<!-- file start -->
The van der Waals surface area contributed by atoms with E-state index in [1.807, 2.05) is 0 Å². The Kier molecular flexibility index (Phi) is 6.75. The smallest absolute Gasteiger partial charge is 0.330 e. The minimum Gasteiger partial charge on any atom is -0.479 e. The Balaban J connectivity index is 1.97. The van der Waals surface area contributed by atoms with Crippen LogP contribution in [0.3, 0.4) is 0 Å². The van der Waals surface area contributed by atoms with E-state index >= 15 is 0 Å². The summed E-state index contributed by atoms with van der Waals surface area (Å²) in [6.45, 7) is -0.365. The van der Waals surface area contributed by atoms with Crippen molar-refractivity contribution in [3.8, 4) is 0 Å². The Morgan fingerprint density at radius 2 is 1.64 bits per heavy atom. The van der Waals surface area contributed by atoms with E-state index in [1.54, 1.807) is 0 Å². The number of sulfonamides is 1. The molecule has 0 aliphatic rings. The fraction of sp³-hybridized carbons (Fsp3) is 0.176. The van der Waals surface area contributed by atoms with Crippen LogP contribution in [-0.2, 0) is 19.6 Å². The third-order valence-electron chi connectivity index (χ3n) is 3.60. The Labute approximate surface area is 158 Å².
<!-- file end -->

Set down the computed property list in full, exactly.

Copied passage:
The van der Waals surface area contributed by atoms with E-state index in [1.807, 2.05) is 0 Å². The Kier molecular flexibility index (Phi) is 6.75. The smallest absolute Gasteiger partial charge is 0.330 e. The minimum Gasteiger partial charge on any atom is -0.479 e. The Balaban J connectivity index is 1.97. The van der Waals surface area contributed by atoms with Crippen LogP contribution in [0.3, 0.4) is 0 Å². The van der Waals surface area contributed by atoms with E-state index >= 15 is 0 Å². The summed E-state index contributed by atoms with van der Waals surface area (Å²) in [6.45, 7) is -0.365. The van der Waals surface area contributed by atoms with Crippen molar-refractivity contribution in [3.8, 4) is 0 Å². The Morgan fingerprint density at radius 2 is 1.64 bits per heavy atom. The van der Waals surface area contributed by atoms with E-state index in [1.54, 1.807) is 0 Å². The number of sulfonamides is 1. The molecule has 0 aliphatic rings. The fraction of sp³-hybridized carbons (Fsp3) is 0.176. The van der Waals surface area contributed by atoms with Crippen LogP contribution in [-0.2, 0) is 19.6 Å². The third-order valence-electron chi connectivity index (χ3n) is 3.60. The Labute approximate surface area is 158 Å².